Student claims grade was docked after suggesting trade school to a minority

A student at the University of Wisconsin-Milwaukee claims that he received a failing grade on a recent assignment simply for suggesting trade school as an alternative to a bachelor’s degree.

Nicholas Stamates, a freshman enrolled in the Educational Psychology 104 course, “Pathways to Success at UWM,” told Campus Reform that the assignment asked students to write a post on an online discussion board discussing their motivations for staying in college, and also to respond to at least three other posts “in a way that adds value to their discussion.”

Despite completing both aspects of the task, Stamates ended up with a grade of 53 percent, having been denied credit for his responses to other students’ posts because the instructor, doctoral student Lauren Floore-Guetschow, felt that one of his responses was disrespectful.

Specifically, Floore-Guetschow objected to Stamates’ reply to a post in which a student described feeling “trapped” into attending college by the belief that a four-year degree is the only viable path to professional success. Stamates responded by pointing out that trade school might be a viable alternative; a suggestion that he told Campus Reform was informed by his own family’s history of working in the trades.

Floore-Guetschow addressed her concerns with Stamates at the conclusion of class last Friday, which Stamates claimed was about two weeks after the assignment was submitted. Although he attempted to take a screenshot of his posts, he said he is no longer able to view them on the website.

He did, however, share an email exchange with Floore-Guetschow that took place on Saturday, in which Stamates defended his post and asserted that he felt the grade was unfair.

“I feel that you unfairly graded by letting your own bias against trade school cloud your judgment,” he told her. “You can say otherwise but the fact that you think it would be ‘politically incorrect’ to suggest to somebody that learning a trade could be another option … just because he happened to be black (I didn’t even know what his race [was] at the time) clearly indicates you do not have a high opinion of [the trades].”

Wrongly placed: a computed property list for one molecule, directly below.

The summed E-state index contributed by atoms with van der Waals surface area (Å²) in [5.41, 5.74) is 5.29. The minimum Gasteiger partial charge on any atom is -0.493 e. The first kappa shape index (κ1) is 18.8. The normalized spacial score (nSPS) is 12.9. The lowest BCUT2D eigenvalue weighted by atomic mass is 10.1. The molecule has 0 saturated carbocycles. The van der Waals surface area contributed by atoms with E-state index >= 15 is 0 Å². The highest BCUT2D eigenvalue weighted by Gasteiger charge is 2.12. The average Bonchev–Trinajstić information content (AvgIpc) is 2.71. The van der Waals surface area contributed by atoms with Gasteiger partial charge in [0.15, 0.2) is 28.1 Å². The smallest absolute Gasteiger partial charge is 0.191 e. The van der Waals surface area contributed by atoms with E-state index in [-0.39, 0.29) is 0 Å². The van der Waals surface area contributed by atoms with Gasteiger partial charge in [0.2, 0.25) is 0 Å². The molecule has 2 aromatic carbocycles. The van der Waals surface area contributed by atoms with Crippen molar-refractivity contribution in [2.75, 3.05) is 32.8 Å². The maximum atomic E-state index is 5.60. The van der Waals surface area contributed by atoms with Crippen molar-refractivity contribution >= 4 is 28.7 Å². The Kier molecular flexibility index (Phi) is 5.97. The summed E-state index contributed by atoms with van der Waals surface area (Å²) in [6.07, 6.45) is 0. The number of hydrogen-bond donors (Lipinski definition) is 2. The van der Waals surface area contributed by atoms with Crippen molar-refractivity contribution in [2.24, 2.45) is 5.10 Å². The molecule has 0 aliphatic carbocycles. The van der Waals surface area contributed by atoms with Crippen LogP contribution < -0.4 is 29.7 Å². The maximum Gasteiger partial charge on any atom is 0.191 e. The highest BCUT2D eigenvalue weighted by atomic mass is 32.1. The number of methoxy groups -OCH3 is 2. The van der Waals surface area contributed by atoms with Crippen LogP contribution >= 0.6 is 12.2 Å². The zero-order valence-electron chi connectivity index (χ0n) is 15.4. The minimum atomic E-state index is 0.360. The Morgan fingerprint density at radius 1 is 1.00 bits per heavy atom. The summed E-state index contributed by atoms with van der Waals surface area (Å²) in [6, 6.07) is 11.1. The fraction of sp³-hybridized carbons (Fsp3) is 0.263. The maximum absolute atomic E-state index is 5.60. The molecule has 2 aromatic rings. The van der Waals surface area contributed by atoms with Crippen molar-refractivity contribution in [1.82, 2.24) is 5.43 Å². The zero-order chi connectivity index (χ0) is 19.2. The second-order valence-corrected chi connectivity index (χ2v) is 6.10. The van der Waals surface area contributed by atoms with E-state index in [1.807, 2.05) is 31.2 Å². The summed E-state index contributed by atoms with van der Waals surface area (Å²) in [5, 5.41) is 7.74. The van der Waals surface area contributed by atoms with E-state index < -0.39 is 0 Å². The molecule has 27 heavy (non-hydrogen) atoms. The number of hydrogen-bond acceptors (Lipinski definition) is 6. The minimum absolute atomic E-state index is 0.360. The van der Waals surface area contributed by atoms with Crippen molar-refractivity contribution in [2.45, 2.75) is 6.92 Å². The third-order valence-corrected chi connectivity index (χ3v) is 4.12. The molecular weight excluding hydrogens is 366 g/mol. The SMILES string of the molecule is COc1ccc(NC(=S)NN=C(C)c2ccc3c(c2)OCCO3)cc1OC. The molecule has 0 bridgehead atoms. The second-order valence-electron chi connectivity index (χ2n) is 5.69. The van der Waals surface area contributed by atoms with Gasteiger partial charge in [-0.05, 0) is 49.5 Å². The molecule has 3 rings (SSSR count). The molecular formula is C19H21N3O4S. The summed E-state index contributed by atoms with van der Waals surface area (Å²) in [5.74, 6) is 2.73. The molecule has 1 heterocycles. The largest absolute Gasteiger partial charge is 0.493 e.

Stamates went on to note that both his father and his grandfather were machinists, saying, “I will not accept that it is some sort of ‘negative’ that could offend people to suggest a completely [viable] career path in a relevant context.”

Floore-Guetschow replied that she had actually stood up for him with regard to the grading, noting that “I consulted with a professor on the incident and was told to give you a 0, [but] I did not think this was fair as you completed your initial post, so I gave you the points for your post, but not for your responses.”

She also denied being motivated by any animosity toward trade school, noting that she had even considered it as an option before deciding on traditional college, and explained that “it was not only what you wrote, but how you wrote it that I found to be disrespectful.”

The reply failed to alleviate Stamates’ concerns, however, and he followed up with an email in which he declared his intention to appeal the grade,through which process he hopes to regain access to the posts.

He also stated that while he is not surprised that the unnamed professor would have recommended giving him a zero, considering the ubiquity of political correctness on college campuses, “the fact that I am being penalized for suggesting in all earnest[ness] … a perfectly viable career path is racist … is absurd and speaks to the decay within academia over trigger warnings and ‘just words’ campaigns.”

At that point, Floore-Guetschow asserted that she had not intended for Stamates to interpret her comments as a personal attack, and directly denied that race was a factor in her grading decision.

“My job as an instructor is to create a safe environment for all students to be able to express ideas and discuss specific topics,” she explained. “The issue that has come up would be addressed whether it came from any other student, no matter what gender or race.”

Observing that the original post did not indicate that the student felt they would be unable to succeed in college, she described Stamates’ response as “discouraging,” and said she would have raised the same objections with the other students had the roles been reversed.

Floore-Guetschow did not respond to emails from Campus Reform requesting comment on the matter, but UWM Vice Chancellor for University Relations & Communications Tom Luljack provided the following statement:

“The university takes seriously any complaint that is made about one of its employees. You have indicated that a grade appeal has been filed. That process will allow for a review of the matter. It is important to note that UWM has a long history of working closely with technical and vocational schools, which play an important role in educating members of our community. We recognize that every individual is different and that there are many paths to a successful career. For some people that means obtaining a college degree, while for others technical or vocational training is ideal.”

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